The payslip itself is a slip of paper or email that states the pay of the person, how much money the person has earned and how much money has been deducted from them.

All payslips contain something that says ‘gross pay’.

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Money Facts: US Dollars

This is the total amount of money that someone is paid before any deductions are done from their wages. Another section you will find on a payslip is ‘net pay’.

This is the total amount someone has been paid after the deductions have been made and taken from their wages.

So, this is the actual amount that the person will be receiving. Important money facts to know to help with financial literacy.

Payslips can contain other headings as well that include additional payments.

These could be expenses, so the money might include additions for travelling costs and so on for the employee.

Payslips also contains deductions. This is usually money paid to the government to aid essential services like health care and government bodies.

This payment is usually known as tax which pays for these essential public services. Another thing you might find on a payslip is national insurance.

This is paid to ensure that there is money for the government to pay people when they decide to retire.

A pension scheme is another type of money that is taken from pay to ensure that the company has money to pay someone when they reach the age of retirement.


Money Facts for Kids: How to Help Kids Save Money?

Saving is one of the most important skills you can teach your child. Learning to save helps with their long term finance and gives them a grounding in financial literacy.

Understanding the importance of credit and bank accounts will enable your children to have the best money facts for their future. Saving money can be for an item or future investment.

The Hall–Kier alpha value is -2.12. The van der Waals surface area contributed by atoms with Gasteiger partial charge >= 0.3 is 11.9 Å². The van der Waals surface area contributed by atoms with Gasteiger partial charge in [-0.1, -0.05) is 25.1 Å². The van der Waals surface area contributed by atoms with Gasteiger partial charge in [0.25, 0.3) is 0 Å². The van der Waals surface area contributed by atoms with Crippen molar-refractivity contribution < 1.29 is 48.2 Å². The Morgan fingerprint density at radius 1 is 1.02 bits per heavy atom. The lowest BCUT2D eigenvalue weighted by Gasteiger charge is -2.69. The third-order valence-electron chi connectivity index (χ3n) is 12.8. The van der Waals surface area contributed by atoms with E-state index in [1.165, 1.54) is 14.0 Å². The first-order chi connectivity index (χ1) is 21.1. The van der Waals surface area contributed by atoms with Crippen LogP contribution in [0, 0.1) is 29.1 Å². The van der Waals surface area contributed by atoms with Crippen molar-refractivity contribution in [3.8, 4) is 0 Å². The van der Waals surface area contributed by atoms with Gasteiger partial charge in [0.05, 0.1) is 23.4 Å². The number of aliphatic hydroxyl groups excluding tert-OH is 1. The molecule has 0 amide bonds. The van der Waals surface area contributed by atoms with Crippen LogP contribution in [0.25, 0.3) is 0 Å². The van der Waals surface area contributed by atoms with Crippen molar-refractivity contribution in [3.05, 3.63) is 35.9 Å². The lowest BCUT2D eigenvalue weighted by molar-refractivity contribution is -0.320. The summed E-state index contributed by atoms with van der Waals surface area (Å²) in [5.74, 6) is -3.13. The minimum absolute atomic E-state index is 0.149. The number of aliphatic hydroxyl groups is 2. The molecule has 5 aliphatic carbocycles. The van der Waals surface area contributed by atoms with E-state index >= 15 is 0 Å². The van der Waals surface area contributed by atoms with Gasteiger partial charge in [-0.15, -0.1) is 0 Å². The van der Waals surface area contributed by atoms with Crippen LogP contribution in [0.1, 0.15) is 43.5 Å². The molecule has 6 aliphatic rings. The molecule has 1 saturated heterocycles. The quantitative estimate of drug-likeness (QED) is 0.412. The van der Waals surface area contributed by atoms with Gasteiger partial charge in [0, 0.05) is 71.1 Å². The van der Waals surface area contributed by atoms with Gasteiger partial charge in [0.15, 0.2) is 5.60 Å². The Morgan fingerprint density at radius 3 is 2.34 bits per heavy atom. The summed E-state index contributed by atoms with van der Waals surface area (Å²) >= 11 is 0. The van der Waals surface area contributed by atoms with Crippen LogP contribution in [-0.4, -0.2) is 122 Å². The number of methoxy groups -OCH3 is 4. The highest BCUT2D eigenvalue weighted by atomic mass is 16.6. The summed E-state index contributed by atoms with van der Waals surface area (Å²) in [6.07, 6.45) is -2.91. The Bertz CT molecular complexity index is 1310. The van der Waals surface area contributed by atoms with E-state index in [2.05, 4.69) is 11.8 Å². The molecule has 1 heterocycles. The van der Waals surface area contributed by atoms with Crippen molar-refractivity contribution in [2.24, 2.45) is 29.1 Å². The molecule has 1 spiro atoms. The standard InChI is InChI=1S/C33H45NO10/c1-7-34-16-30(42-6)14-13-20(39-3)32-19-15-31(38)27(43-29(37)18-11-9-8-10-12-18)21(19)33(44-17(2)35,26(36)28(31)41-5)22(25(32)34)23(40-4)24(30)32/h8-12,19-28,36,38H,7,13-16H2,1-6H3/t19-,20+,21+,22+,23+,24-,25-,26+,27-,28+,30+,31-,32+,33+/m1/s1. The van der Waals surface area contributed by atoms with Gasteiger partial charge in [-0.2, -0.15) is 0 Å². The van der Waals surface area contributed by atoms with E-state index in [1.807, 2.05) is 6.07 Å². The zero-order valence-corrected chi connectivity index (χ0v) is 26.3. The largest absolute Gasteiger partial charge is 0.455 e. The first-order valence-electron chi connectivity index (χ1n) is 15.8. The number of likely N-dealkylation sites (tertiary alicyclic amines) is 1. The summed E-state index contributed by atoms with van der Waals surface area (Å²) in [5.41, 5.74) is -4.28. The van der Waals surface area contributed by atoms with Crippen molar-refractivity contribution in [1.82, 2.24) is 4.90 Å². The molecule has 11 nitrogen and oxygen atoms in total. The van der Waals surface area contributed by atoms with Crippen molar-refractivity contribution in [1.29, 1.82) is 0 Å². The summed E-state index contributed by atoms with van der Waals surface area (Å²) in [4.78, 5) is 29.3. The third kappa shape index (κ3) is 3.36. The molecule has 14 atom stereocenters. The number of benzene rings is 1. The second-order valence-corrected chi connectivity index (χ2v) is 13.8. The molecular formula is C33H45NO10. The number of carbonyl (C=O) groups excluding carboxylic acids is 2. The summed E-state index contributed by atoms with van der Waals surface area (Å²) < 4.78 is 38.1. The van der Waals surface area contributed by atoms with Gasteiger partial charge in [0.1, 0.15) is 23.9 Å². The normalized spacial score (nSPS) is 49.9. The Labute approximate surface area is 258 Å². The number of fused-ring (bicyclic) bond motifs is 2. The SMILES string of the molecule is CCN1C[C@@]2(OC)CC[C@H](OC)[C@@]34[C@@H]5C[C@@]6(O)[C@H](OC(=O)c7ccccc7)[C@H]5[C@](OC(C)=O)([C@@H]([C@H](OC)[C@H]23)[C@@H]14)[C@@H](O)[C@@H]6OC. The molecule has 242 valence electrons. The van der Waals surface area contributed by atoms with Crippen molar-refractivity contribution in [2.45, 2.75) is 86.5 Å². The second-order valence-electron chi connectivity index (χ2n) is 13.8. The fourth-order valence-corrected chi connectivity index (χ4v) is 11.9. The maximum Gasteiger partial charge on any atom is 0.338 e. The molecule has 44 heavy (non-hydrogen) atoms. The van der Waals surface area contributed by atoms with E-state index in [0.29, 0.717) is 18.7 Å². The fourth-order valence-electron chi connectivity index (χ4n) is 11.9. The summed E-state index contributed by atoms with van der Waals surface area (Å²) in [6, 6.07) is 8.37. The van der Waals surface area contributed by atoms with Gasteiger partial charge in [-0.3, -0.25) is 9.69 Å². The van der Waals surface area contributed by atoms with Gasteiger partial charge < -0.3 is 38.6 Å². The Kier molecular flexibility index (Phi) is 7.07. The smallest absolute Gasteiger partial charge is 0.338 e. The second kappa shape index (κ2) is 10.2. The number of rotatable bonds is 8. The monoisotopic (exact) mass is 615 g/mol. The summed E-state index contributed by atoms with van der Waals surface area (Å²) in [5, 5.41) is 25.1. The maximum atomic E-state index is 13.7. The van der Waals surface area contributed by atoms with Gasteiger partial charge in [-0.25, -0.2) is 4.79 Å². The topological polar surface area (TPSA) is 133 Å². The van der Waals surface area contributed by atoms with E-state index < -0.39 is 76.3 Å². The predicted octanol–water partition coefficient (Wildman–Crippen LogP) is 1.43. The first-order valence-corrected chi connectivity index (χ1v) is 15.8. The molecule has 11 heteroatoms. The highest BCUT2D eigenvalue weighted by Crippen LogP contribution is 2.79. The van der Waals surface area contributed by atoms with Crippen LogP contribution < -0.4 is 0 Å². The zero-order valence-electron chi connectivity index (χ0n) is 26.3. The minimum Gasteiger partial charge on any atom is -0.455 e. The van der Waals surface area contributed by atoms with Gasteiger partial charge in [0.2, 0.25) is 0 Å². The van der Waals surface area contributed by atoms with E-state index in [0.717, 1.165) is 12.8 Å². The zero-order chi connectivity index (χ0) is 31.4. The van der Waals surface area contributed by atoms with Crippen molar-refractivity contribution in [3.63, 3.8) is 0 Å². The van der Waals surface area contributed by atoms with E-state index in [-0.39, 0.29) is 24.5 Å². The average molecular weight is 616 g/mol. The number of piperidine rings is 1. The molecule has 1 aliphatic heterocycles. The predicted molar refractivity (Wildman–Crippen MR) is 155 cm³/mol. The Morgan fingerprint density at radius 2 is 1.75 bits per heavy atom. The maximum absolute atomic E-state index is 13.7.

It can help with retirement or it can help when there has been a financial crisis.

There are plenty of ways that saving money can positively impact your life and this is the sort of money facts that children need to be acquainted with.

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Money Facts: A Young Boy is Saving Money

If your child receives money on their birthday, encourage them to place that money in a savings account to allow it to help them in the future.

A lot of savings accounts include interest on it as well, so the longer the money is there, the more interest they will make on it, meaning more money for them in the future.

Teaching children to save also helps them understand the value of money.

Earning money and investing money into their future is an important thing, so when you put money from a salary into a savings account, there will always be something to fall back on.

You could teach children how to earn money by rewarding them with small amounts for doing their chores.

This could perhaps be their pocket money which they can save in a piggy bank.

It could be an activity to take them to the bank to open their savings account together. That way, they can see the physical effects of depositing money into their bank account.

Would you like to know more about financial literacy for kids? Come and check our money articles for kids: More about Money and Banks and Finance.